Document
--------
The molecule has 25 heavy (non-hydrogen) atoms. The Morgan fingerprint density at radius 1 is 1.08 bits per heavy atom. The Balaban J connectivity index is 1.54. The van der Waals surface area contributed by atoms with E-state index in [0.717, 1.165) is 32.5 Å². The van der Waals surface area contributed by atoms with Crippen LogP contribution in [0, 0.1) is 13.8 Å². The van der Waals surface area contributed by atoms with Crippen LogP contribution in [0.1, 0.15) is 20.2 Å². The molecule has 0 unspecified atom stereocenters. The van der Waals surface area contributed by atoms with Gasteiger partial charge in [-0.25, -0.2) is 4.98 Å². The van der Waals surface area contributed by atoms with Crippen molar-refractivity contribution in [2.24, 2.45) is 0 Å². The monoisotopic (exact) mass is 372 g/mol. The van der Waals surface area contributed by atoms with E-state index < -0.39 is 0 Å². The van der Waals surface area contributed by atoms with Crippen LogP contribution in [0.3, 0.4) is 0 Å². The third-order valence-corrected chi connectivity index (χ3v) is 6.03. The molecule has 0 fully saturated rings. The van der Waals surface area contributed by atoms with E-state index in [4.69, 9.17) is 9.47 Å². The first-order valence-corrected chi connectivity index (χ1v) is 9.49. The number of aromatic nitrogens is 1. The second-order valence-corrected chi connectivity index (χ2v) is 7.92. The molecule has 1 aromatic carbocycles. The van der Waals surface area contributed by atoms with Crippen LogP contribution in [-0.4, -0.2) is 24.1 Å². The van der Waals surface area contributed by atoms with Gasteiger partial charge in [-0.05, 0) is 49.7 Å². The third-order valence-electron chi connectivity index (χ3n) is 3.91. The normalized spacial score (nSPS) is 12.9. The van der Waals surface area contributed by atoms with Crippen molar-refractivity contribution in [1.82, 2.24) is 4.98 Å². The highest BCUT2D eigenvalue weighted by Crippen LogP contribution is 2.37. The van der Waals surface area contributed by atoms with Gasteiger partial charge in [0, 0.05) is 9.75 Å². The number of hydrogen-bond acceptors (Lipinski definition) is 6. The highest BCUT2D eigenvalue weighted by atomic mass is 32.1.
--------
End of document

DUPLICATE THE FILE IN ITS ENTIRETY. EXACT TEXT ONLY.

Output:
The molecule has 25 heavy (non-hydrogen) atoms. The Morgan fingerprint density at radius 1 is 1.08 bits per heavy atom. The Balaban J connectivity index is 1.54. The van der Waals surface area contributed by atoms with E-state index in [0.717, 1.165) is 32.5 Å². The van der Waals surface area contributed by atoms with Crippen LogP contribution in [0, 0.1) is 13.8 Å². The van der Waals surface area contributed by atoms with Crippen LogP contribution in [0.1, 0.15) is 20.2 Å². The molecule has 0 unspecified atom stereocenters. The van der Waals surface area contributed by atoms with Gasteiger partial charge in [-0.25, -0.2) is 4.98 Å². The van der Waals surface area contributed by atoms with Crippen molar-refractivity contribution in [2.24, 2.45) is 0 Å². The monoisotopic (exact) mass is 372 g/mol. The van der Waals surface area contributed by atoms with E-state index < -0.39 is 0 Å². The van der Waals surface area contributed by atoms with Crippen LogP contribution in [0.3, 0.4) is 0 Å². The third-order valence-corrected chi connectivity index (χ3v) is 6.03. The molecule has 0 fully saturated rings. The van der Waals surface area contributed by atoms with E-state index in [4.69, 9.17) is 9.47 Å². The first-order valence-corrected chi connectivity index (χ1v) is 9.49. The number of aromatic nitrogens is 1. The second-order valence-corrected chi connectivity index (χ2v) is 7.92. The molecule has 1 aromatic carbocycles. The van der Waals surface area contributed by atoms with Crippen LogP contribution in [-0.4, -0.2) is 24.1 Å². The van der Waals surface area contributed by atoms with Gasteiger partial charge in [-0.05, 0) is 49.7 Å². The third-order valence-electron chi connectivity index (χ3n) is 3.91. The normalized spacial score (nSPS) is 12.9. The van der Waals surface area contributed by atoms with Crippen molar-refractivity contribution in [1.82, 2.24) is 4.98 Å². The highest BCUT2D eigenvalue weighted by Crippen LogP contribution is 2.37. The van der Waals surface area contributed by atoms with Gasteiger partial charge in [0, 0.05) is 9.75 Å². The number of hydrogen-bond acceptors (Lipinski definition) is 6. The highest BCUT2D eigenvalue weighted by atomic mass is 32.1.